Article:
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Solder Reels

11 June 2014 - Further Update - in addition to the issues mentioned below, we have now had deliveries recently and the prices have gone through the roof. It has therefore been necessary to increase the costs of all reels to reflect these changes. As an example, we are now paying considerbaly more for each reel than the price that we have been selling them for. Clearly that can not continue hence the price increases.


With industry hardly using solder wire anymore, it gets more and more difficult to obtain supplies in wire form. It is now almost a case of buying what we can get hold of, rather than ordering specific solders that we would like to buy.

Please bear in mind that there are likely to be changes within our range of solders as we can only sell what we can track down to buy! In may cases this ends up being an 'end of run' from another purchaser and so the amounts available vary greatly from week to week, resulting in a difficult position for us in that we never know if we will be able to purchase some now or in the future. It's a case of pot luck as to what is available at the time. 

Further more because wire solder is not generally made, its price goes up and up to those that do still want it. It is likely therefore that prices will have to rise in the near future.











Lead free

Tin/Silver aids wetting & flow. (runs better)

Better than Tin/Copper

Standard Lead Free for modellers






Low Temp (Red card)

Use – assembly of W/Metal castings, especially if gaps   (* see 138 as alternative)

When fused with W/Metal it melts at higher temp.

Not good penetration qualities, therefore W/Metal to tin brass with 138 or 145

Brass – Makes brittle joints due to Antimony reacting with Zinc in the Brass – tinning helps avoid

Use 2 – ballast for models. Melt in hot water and pour void. Expands as cools holding in place






Low melt

(Clear bag)

Compliments 70. 100 creeps better so best for quality castings that have good fit (70 for gap filling)

Can solder W/Metal direct to Brass (unlike 70) therefore no tinning needed

W/Metal is a low temp alloy t/fore possible to undo kit in hot water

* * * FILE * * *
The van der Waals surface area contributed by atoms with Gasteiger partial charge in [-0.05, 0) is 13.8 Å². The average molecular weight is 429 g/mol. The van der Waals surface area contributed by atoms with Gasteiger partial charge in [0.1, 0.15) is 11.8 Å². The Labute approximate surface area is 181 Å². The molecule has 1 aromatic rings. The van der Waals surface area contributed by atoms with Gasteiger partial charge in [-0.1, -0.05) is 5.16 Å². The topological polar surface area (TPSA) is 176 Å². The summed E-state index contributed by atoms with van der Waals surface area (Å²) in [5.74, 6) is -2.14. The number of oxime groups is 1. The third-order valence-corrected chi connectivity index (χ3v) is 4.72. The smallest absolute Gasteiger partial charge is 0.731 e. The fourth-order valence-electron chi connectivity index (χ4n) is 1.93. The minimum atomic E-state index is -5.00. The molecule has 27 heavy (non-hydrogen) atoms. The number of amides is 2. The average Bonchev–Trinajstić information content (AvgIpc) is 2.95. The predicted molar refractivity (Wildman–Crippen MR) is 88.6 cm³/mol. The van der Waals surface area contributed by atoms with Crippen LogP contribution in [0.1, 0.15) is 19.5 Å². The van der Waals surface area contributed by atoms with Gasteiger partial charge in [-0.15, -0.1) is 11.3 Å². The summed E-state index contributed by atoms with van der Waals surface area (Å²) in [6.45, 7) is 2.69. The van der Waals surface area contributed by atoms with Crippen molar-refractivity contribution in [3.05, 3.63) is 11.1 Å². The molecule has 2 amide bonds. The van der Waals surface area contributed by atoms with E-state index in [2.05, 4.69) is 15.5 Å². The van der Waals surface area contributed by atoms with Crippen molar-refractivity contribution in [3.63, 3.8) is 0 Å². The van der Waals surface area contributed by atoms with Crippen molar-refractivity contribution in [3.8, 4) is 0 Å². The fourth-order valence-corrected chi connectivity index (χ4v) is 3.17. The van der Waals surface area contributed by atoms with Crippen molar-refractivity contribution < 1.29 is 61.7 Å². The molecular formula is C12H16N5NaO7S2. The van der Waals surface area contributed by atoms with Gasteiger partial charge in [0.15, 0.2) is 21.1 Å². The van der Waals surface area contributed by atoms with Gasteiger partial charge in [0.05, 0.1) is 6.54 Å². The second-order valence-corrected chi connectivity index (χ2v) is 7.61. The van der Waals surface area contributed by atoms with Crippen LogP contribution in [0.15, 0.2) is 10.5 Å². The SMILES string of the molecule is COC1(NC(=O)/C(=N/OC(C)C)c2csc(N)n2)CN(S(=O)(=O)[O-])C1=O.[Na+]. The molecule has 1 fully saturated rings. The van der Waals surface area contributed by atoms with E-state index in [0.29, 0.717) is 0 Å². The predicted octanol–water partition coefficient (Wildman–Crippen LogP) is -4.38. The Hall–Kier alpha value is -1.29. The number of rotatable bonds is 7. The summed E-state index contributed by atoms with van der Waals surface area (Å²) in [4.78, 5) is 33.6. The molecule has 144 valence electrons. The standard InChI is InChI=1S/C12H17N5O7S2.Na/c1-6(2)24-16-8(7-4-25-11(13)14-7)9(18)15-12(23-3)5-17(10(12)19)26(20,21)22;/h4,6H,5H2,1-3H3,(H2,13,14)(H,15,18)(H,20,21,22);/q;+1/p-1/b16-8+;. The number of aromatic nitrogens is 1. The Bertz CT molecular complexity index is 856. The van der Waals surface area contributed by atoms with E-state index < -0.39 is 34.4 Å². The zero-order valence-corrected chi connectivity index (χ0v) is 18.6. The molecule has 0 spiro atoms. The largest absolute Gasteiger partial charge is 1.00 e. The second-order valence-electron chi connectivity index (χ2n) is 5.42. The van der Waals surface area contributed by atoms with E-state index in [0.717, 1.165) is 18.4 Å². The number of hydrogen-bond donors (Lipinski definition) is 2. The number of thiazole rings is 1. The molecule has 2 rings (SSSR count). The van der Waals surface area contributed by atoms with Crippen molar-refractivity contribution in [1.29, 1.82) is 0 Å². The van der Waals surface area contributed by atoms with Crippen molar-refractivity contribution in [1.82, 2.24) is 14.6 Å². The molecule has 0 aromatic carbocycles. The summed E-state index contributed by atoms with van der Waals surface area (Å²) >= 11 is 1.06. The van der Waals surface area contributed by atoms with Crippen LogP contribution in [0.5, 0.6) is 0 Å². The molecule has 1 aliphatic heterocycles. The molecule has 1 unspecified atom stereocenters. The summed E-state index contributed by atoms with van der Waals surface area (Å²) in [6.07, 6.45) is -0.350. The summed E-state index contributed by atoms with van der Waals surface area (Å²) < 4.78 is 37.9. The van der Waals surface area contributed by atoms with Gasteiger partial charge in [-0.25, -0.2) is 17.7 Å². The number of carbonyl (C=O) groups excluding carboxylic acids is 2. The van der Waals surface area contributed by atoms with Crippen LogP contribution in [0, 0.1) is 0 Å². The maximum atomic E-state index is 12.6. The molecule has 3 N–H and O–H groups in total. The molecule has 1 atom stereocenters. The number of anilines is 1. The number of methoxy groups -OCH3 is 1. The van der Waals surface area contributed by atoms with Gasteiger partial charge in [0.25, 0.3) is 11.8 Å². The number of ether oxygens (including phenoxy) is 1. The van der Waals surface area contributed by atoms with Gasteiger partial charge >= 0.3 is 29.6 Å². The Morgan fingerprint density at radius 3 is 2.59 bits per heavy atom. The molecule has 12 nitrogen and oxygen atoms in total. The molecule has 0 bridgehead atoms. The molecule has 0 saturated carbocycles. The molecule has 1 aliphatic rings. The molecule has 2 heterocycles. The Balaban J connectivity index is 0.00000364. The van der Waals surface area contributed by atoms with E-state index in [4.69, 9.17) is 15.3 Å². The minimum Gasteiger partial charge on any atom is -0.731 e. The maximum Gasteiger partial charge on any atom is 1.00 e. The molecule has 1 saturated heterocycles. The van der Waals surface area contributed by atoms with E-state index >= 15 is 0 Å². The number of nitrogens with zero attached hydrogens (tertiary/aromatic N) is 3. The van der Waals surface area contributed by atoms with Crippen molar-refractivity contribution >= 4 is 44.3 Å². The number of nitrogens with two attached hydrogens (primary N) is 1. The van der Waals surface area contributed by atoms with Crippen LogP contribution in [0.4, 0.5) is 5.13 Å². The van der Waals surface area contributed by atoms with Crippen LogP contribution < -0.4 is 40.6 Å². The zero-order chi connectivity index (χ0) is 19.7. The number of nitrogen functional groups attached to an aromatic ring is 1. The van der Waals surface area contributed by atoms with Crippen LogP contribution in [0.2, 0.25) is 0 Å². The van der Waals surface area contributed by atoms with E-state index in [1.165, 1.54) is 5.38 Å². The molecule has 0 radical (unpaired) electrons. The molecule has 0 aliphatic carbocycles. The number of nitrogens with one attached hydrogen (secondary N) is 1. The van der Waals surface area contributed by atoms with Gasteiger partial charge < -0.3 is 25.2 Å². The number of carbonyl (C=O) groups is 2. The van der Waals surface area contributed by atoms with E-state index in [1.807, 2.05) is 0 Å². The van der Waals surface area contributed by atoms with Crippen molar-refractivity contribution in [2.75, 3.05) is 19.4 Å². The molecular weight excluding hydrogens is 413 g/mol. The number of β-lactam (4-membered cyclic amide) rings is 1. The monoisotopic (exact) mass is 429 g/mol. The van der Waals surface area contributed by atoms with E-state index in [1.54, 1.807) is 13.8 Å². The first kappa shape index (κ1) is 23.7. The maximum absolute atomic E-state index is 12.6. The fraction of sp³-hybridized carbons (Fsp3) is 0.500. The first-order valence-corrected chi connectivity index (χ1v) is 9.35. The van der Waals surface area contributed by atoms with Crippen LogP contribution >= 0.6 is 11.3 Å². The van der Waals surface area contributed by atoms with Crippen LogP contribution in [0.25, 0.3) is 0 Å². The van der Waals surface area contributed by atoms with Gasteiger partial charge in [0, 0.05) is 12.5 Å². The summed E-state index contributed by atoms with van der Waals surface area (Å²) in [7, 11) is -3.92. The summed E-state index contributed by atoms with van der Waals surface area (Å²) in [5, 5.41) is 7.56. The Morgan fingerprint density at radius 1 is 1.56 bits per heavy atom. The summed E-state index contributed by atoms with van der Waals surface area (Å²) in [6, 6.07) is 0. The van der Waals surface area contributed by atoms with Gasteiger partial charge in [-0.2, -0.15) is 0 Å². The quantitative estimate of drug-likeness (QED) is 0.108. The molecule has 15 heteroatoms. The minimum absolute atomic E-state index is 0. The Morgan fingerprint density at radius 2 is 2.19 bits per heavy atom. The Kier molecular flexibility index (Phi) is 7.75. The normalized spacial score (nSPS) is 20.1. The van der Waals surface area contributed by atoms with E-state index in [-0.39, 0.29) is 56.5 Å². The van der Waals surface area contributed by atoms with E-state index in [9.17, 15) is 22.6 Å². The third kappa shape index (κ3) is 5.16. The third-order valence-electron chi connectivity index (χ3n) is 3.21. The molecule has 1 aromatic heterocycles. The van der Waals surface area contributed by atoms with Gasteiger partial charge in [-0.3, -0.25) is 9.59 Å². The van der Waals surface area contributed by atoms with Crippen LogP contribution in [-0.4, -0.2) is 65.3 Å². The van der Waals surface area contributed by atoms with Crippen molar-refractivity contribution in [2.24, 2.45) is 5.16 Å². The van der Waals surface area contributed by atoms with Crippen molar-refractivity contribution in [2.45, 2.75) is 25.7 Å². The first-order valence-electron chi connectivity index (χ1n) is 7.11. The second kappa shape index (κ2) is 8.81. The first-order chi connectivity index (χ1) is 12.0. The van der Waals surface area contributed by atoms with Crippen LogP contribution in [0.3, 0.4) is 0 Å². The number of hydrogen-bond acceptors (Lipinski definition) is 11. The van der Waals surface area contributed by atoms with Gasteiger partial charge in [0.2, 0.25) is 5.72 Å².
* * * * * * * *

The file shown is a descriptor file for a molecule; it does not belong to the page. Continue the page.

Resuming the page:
(Orange card)

Use – detailing (use with appropriate flux for metals being joined)

Less heat needed t/fore wont effect larger joints.

Smaller iron can be used (good for difficult places to get to



Solder Cream

(Pink card)

Use – Chassis/boilers (138 for detail)

Good for resistance soldering units






Solder Cream

(Green card)

Make up is right (particle size and shape, with good resin flux) t/fore work neater (only min heat applied) very little cleaning up.  Good for resistance soldering units

* W/Metal - Alt to 70 + tinning (some say 70 is weak)

Method - W/Metal to Brass or N/S = Clean both surfaces + mate till good fit.

Smear 138 onto both surfaces with lots of YELLOW flux. Put tip onto Brass adjacent to W/Metal + hold till solder starts to flow. Remove immediately for clean strong joint.

Wax lost castings – test 1st








(Grey card)

Use – Aluminium or Zinc rich alloys i.e. Mazak. Use GREY flux

Ally absorbs lots of heat t/fore use high watt iron

Ally susceptible to corrosion – need to seal all joints within the hour with Electrofix






Sheet Metal

(Sea Green card)

Use – sheet metal and other close fitting joints

Short melting range prevents distortion

Low surface tension means only a small fillet is left along the joint

Flows more readily than less pure common solders

Low antimony content makes it suitable for Brass and N/S, unlike common electrical solders






Solder Paint  (Bottle)

Use – to tin steel. Suspension of 188 solder powder in active flux compound

Method – Clean both surfaces. Apply thin smear to one side. Assemble joint + hold. Heat until solder melts + shows silvery line through black flux residues

‘Hot Tape’ + ‘Solder Mask’ particularly useful with solder paint and creams

Shake jar (flux to top, solder to bottom) + stir






Gap Filling

(Brown card)

Normal grade of Tinman’s solder, but with low antimony content so suitable for Brass (antimony does not like the Zinc in Brass - see 70 degree).

Longer melting range than 188 + higher surface tension, t/fore useful for filling gaps.

Use for chassis as the fillets strengthen the assembly.

Also better at joining solid components together than 188







High melting range – 235 -> 243

Useful when other soldering has to be done nearby later on, as joints made with this will not bubble or undo.

Flows similar to 188

Should not be mixed with other lead solders as it may become brittle.

If necessary, protect with ‘Solder Mask’






(Orange card)

Use - General purpose especially electronics

Has the good qualities of 188 with high temp resin core (in convenient) wire form

Single core promotes faster melting + better spreading

As resin does not burn quickly, it does not clog the joint with carbon deposits, which inhibit flow of solder.

If it stops smoking then the flux is all used. Use ORANGE flux.








Step Kit

(Clear bag)

Stops previous work coming undone by using solder in stages

227 Lead Free – main assembly (ideal for tinning tips as its 99.7% tin)

179 Tin/Lead (with 2% silver added) – Gives superb wetting + flow for sub assemblies

145 (as C1002) – for detailing






High Temp

(0.5kg reel)

Tin/Lead/Silver - ideal for the larger components.

The Silver assists the solder to ‘flow’ easily into joints




Lead Free

(0.5kg reel)

Lead Free – Tin/Copper high melt solder.

Ideal for larger components and for tinning tips of soldering irons.



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VAT ID: GB 267812478   Registered company number: 10746899